Strange, the corn stalks weren’t moving, but the windmill was spinning, I thought to myself. It began to spin faster and faster; faster than it had gone during the recent storm. Then the house began to shake violently. There was a flash of blue light, and I stepped back from the window, rubbing my eyes. The light beamed through every window and door, and began to get brighter and brighter. I fell back on the floor, sinking into blackness.
“Wake up boy! Wake up!”
My eyes shot open. Grandad was shaking me.
“What are ye doin' sleepin' out here?” he asked me. I slowly got up and looked around. It was daylight now, and the house looked fine. I had a massive headache though. I didn’t want to tell Grandad the truth.
“I came over here to get a glass of water and tripped, it was so dark I couldn’t see where I was walking. Ahh, my head is killing me,” I told him. I wasn’t lying about my head.
“Why don’t you go sit down over there on that old couch.”
I got up and walked down to lay on the couch. Even thought I had technically slept last night, I was still exhausted.
I heard my grandfather scream. He was standing on the porch. I jumped up and quickly ran over to him.
“My dog! My cattle! They’re all missin'!” he was breathing heavily, and I was scared he was going to have a heart attack. He then turned on me, his face red with anger.
“Did you do anything to ‘em boy?” He grabbed my shoulder and squeezed hard.
“No I swear! I don’t have any reason to take your animals! And where would I even put them?” I begged him.
“Fine,” he responded angrily,
“We have a poacher then. You didn’t happen to see anyone or traces of someone yesterday, did you?” He stared at me. I began to open my mouth, but hesitated.
There was no way Paul could have done all this? Could he?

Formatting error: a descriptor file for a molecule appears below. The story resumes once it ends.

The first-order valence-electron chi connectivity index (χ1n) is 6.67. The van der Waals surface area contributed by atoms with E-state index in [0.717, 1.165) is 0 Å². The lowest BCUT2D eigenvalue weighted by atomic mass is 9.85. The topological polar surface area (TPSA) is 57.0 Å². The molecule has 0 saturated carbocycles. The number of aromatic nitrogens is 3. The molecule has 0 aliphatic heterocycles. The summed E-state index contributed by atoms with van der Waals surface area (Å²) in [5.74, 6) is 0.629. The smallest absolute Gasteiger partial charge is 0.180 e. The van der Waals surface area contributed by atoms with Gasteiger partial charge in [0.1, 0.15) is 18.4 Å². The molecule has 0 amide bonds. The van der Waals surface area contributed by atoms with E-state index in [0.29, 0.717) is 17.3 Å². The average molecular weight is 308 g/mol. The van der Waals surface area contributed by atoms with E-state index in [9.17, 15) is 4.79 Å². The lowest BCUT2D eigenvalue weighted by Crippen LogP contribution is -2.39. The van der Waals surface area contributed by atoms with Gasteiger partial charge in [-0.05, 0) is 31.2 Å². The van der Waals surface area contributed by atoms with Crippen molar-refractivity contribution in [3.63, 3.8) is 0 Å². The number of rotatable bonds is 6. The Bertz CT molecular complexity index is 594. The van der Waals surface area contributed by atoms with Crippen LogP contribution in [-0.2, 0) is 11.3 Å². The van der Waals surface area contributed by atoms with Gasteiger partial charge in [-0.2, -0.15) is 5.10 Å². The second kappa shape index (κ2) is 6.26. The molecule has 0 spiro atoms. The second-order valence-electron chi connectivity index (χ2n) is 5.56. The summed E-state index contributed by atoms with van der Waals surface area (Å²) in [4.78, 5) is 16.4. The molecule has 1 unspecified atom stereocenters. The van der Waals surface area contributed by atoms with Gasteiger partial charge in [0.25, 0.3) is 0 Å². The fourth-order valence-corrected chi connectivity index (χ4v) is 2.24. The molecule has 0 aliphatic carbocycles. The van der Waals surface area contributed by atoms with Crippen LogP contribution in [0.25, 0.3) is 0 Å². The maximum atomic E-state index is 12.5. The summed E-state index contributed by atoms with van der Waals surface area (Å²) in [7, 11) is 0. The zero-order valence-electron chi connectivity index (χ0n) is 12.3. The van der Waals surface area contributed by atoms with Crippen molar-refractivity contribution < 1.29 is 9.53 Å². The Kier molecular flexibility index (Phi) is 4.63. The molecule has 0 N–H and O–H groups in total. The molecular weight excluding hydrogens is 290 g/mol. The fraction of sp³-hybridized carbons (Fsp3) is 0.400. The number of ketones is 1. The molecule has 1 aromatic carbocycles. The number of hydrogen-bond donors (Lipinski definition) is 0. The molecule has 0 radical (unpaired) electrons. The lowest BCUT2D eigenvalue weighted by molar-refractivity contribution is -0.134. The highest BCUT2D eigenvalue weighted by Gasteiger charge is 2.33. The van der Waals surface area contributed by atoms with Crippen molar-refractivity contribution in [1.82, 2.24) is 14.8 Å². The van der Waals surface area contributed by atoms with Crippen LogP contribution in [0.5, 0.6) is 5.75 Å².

“Well? Did you?”
He stormed past me and to his room. I stood there contemplating what I was going to do.
I turned around and saw Grandad holding a double-barrel shotgun. He had opened the barrel and was loading red shells into it.
“If I see anyone on this farm, I’m going to blow their godamn head off!” he shouted.
I was speechless. I had never seen Grandad this angry before. Even when someone stole his truck a few years ago. He grabbed my shoulder and turned me around to face him.
“You listen to me boy! If you see or hear anything; anything! You tell me!” he shouted in my face.
The rest of the day went slow. I wasn’t really allowed to do anything, and Grandad sat on the porch with the shotgun the whole day. At this point, I didn’t trust him anymore. I had started asking him random questions only my Grandad would know.
“So Grandad, do you know when my birthday is?” I asked hesitantly.
“Umm… Ain’t it in June or somethin'.”
“It’s in November. How could you forget?”
“My memory isn’t what it used to be,” he claimed. But I still thought it was suspicious.
I thought I was going to be stuck in the house the whole day, but Grandad wanted me to look for his lost animals, so he let me leave. I immediately made my way to Paul and I’s meeting spot. Just as I had expected, he was standing there waiting for me.
“Paul, did you steal my Grandad’s dog and cows?” I asked him. Then I paused.
What a stupid question, he would never answer it anyway.
“I have no reason to do any of that,” Paul responded.
“It doesn’t matter anyway, my Grandad is going to shoot anyone he sees. He’s… he’s gone crazy now. He’s just sitting around with a loaded shotgun, babbling to himself,” I told him.
“You need to get out of there before he does something stupid, listen Aaron, you grandfather is a senile old man now. It isn’t safe to be around here. You should come stay with me at my place for a while,” Paul tried to persuade me. I hardly paid any attention to him.
“I have to make sure Grandad doesn’t do anything insane like shoot up the house or himself for God’s sake. I need to go now, sorry. We’ll talk tomorrow if everything goes alright,” I turned around to walk way, but then turned back around.
“Oh, and don’t come around to the house to try anything, please. I don’t know if he is crazy enough to kill someone right now, but I wouldn't test it,” with this, I headed off. I saw the Black Fox for the third time on the way back. Like last time, he was just sitting there. And I could have sworn, he was staring directly into my eyes.